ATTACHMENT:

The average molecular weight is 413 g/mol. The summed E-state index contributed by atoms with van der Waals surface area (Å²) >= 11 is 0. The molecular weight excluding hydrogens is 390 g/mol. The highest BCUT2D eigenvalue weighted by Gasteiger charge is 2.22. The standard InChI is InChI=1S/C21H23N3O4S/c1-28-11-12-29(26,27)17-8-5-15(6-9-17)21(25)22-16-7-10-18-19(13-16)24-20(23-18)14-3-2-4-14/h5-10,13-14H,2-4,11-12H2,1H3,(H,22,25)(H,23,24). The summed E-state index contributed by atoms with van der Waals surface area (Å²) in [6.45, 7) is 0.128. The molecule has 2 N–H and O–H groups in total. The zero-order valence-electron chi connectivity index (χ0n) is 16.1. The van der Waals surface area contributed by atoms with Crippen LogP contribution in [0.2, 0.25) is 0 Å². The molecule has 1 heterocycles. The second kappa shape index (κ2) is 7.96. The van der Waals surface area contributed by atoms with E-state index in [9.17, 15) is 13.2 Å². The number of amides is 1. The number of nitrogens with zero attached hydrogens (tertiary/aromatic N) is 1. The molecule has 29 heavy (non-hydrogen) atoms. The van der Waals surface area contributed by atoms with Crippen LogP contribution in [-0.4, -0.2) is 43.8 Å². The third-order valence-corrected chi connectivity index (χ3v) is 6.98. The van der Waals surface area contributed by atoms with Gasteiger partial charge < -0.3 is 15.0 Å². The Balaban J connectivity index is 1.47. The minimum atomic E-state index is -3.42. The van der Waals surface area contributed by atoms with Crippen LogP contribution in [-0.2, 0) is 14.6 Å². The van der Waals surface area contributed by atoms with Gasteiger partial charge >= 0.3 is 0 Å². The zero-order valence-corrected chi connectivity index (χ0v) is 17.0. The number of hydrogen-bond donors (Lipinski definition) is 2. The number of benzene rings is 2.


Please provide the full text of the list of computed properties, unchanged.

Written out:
The average molecular weight is 413 g/mol. The summed E-state index contributed by atoms with van der Waals surface area (Å²) >= 11 is 0. The molecular weight excluding hydrogens is 390 g/mol. The highest BCUT2D eigenvalue weighted by Gasteiger charge is 2.22. The standard InChI is InChI=1S/C21H23N3O4S/c1-28-11-12-29(26,27)17-8-5-15(6-9-17)21(25)22-16-7-10-18-19(13-16)24-20(23-18)14-3-2-4-14/h5-10,13-14H,2-4,11-12H2,1H3,(H,22,25)(H,23,24). The summed E-state index contributed by atoms with van der Waals surface area (Å²) in [6.45, 7) is 0.128. The molecule has 2 N–H and O–H groups in total. The zero-order valence-electron chi connectivity index (χ0n) is 16.1. The van der Waals surface area contributed by atoms with Crippen LogP contribution in [0.2, 0.25) is 0 Å². The molecule has 1 heterocycles. The second kappa shape index (κ2) is 7.96. The van der Waals surface area contributed by atoms with E-state index in [9.17, 15) is 13.2 Å². The number of amides is 1. The number of nitrogens with zero attached hydrogens (tertiary/aromatic N) is 1. The molecule has 29 heavy (non-hydrogen) atoms. The van der Waals surface area contributed by atoms with Crippen LogP contribution in [-0.4, -0.2) is 43.8 Å². The third-order valence-corrected chi connectivity index (χ3v) is 6.98. The van der Waals surface area contributed by atoms with Gasteiger partial charge < -0.3 is 15.0 Å². The Balaban J connectivity index is 1.47. The minimum atomic E-state index is -3.42. The van der Waals surface area contributed by atoms with Crippen LogP contribution in [-0.2, 0) is 14.6 Å². The van der Waals surface area contributed by atoms with Gasteiger partial charge >= 0.3 is 0 Å². The zero-order valence-corrected chi connectivity index (χ0v) is 17.0. The number of hydrogen-bond donors (Lipinski definition) is 2. The number of benzene rings is 2.